Setting aside the plaintiffs' conclusory allegation that they purchased NASE goods, services, and property primarily for personal, family, or household purposes, nothing in their proposed complaint supports a finding that they purchased NASE membership primarily for those purposes. They allege, in relevant part, that NASE "professes to be a trade association which represents the self-employed[,]" id. ¶ 4, that, after purchasing MEGA Life insurance products, Sanford and Locke were offered membership in NASE, see id. ¶¶ 72, 87, that Sanford and Locke were informed that NASE was a nonprofit organization, independent of MEGA Life, that "advocated for the self-employed and offered its members various discounted benefits," id. ¶ 75; see also id. ¶ 88, that "NASE merchandise included membership in the organization itself, allegedly discounted medical and pharmaceutical services, and discounted products such as personal computers[,]" id. ¶ 74; see also id. ¶ 92, that one of the member benefits was a "discount pharmacy card," id. ¶¶ 75, 88, that Sanford and Locke purchased NASE memberships and discount pharmacy cards, see id. ¶¶ 76, 89, and that a separate fee of $4 per month was charged for those cards, see id. ¶¶ 76-77, 89-90.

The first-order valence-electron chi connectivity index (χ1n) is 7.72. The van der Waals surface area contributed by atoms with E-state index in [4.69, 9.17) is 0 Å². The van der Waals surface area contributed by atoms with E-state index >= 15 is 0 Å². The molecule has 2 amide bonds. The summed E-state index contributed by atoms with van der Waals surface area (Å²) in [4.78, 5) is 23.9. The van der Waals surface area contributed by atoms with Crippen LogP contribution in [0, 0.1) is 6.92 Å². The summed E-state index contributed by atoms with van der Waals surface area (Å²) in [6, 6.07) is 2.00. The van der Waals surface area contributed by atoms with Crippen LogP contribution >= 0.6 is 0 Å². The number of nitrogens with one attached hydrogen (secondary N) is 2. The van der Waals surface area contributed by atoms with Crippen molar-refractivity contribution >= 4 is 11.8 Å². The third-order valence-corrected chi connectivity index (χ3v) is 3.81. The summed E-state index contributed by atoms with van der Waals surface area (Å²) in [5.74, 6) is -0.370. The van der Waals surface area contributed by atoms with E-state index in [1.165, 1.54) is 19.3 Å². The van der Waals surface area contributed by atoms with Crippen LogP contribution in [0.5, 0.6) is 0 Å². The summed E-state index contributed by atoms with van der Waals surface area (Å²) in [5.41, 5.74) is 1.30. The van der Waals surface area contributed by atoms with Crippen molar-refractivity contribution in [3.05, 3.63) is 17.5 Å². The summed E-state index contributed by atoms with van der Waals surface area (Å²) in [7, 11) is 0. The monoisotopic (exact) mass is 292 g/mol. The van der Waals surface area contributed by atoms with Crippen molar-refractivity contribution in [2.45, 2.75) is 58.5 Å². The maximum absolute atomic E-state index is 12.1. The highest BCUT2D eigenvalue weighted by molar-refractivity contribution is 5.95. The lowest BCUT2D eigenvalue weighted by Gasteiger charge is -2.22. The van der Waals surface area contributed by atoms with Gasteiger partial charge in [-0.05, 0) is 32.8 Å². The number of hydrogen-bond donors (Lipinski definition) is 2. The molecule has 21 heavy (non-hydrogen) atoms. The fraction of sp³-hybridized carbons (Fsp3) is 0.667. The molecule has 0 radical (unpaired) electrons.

While the plaintiffs allege that NASE did not in fact serve the interests of the self-employed in the sense that it diverted membership fees to MEGA Life and other persons and entities, see, e.g., id. ¶¶ 52-66, they offer no factual allegation from which one could infer that the membership itself primarily served personal, family, or household purposes.
That said, the plaintiffs do allege that both Sanford and Locke purchased discount pharmacy cards for which they made segregable payments. See id. ¶¶ 76-77, 89-90. One reasonably can infer that Sanford and Locke, each of whom has a wife and minor children, see id. ¶¶ 1-2, purchased that benefit primarily for personal, family, or household purposes. The remedial provision of the UTPA broadly encompasses "[a]ny person who purchases or leases goods, services or property, real or personal, primarily for personal, family or household purposes[.]" 5 M.R.S.A. § 213(1). I do not see, nor do the defendants explain, how it is material that the pharmacy card purchase was made as an incident of NASE membership.
While Count III is futile to the extent that it targets the purchase of NASE membership, the defendants have not shown it to be futile to the extent that it focuses on the separate purchase, as an incident of NASE membership, of goods, services, or property primarily for personal, family, or household purposes.
4. Claimed Violation of CSSA
The plaintiffs finally seek to assert a claim of violation of the CSSA, alleging, inter alia, that (i) NASE sold certain merchandise to them at their homes in circumstances in which they did not solicit the initial contact with NASE, but rather with MEGA Life, (ii) NASE made these sales without a written contract, (iii) the terms of the sale or offer were never reduced to writing, and (iv) NASE never informed them of their right to void the contracts. See Proposed Amended Complaint ¶¶ 134-38.